It has often been said that gaelic football and rugby have much in common. Certainly it is not too difficult to appreciate that the two codes share a certain bond in relation to fielding, kicking, passing, support play and placing a strong emphasis on a defensive strategy.
I have deliberately omitted the work tackling from this overall view – and for a very good reason. And that is because 'rugby-style' tackling is becoming far too commonplace within gaelic games.
Even though there is much lamenting surrounding pulling, dragging and obstruction, the ills remain – players being tackled around the hips and dragged to the ground, supporting runners being deliberately impeded, dangerously high challenges made on players who are not in a position to take evasive action and the occasional infiltration of the insidious stamping and injudicious use of the knee on grounded opponents that epitomise cowardice in its ugliest form.
In the Tyrone v Donegal, Kerry v Kildare and Dublin v Mayo games the exchanges were, to put it mildly, feisty.
But it's precisely because the clash between the Red Hands and the All-Ireland champions in particular was such a passionate, throbbing battle that every GAA fan in the country will want a seat in the gallery when the teams lock horns again in the Ulster Championship in May.
Yet county board delegates, when they convene at their annual Congress in Derry this weekend, will surely hope to see some of the playing rules tweaked which might result in more severe punitive action being taken against what I would describe as 'serial foulers'.
I would sound a note of caution in relation to possible remedial action in this regard, however. Much is being made of the possible introduction of black cards as a means of curbing what passes for tackling in the modern game.
The Football Review Committee's proposal that deliberate drag-downs, cynical trips and third-man tackles should be punished by a black card will evoke considerable debate at Congress.
But I do not see this as proving the panacea for some of the ills currently afflicting the sport.
The first three players to receive a black card can be replaced but after that any player who transgresses will be banished from the playing arena and no replacement will be permitted.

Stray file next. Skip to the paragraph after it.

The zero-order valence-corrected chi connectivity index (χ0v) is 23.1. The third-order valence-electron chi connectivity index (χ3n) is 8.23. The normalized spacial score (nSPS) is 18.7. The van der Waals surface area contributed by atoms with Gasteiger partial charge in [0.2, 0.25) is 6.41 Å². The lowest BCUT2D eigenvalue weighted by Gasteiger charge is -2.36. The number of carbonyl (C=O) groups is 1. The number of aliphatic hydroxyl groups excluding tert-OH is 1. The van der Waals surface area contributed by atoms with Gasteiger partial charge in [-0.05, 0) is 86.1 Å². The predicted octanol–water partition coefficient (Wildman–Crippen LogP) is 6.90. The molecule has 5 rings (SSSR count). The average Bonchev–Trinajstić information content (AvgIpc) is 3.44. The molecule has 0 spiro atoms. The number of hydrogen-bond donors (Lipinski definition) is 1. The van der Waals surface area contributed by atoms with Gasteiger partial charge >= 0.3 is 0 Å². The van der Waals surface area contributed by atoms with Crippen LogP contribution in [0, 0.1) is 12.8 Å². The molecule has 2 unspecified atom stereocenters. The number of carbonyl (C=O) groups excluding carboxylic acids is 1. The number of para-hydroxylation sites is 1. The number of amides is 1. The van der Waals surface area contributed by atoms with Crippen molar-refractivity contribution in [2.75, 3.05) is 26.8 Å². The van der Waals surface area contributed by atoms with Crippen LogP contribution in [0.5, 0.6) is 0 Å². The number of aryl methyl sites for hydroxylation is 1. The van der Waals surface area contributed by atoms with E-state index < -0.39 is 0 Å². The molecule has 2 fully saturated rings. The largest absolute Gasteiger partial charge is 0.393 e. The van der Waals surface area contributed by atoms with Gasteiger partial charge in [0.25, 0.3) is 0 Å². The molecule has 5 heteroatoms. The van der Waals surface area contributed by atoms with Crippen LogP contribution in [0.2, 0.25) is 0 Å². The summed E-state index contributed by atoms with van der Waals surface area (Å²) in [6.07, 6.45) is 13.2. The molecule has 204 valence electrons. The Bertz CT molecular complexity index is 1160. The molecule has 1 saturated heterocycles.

As I see it, this could perhaps prove the precursor to 12-man games with half-a-dozen players watching from the touchline.
And what sort of spectacle would unfold then? I don't think that the aesthetic value of gaelic football would be enhanced if numerically disadvantaged teams were to become the norm.
I don't believe either that the black card policy can be successfully implemented at all levels within the GAA simply because this would impose an unduly heavy burden on the already beleaguered referees.
Yet the concept should not be disregarded. Firm action is required if the pulling, dragging and obstruction is to be at the very least limited – only a supreme optimist would envisage it being eradicated altogether.
There is an onus on managers and players to 'tidy up' gaelic football and make it a more appealing spectacle although managers will tell you they are not in the business of entertaining folk but of winning matches. And referees will tell you even more emphatically that their task will not be made any easier if they have to keep count on black cards.
Congress will undoubtedly be the focus of attention this week-end and the discussions pertaining to possible rule changes with amendments to disciplinary procedures likely to be passionate.
There are those within the GAA who subscribe to the view that we should let well enough alone – but 'well enough' is certainly not how gaelic football is currently visualised.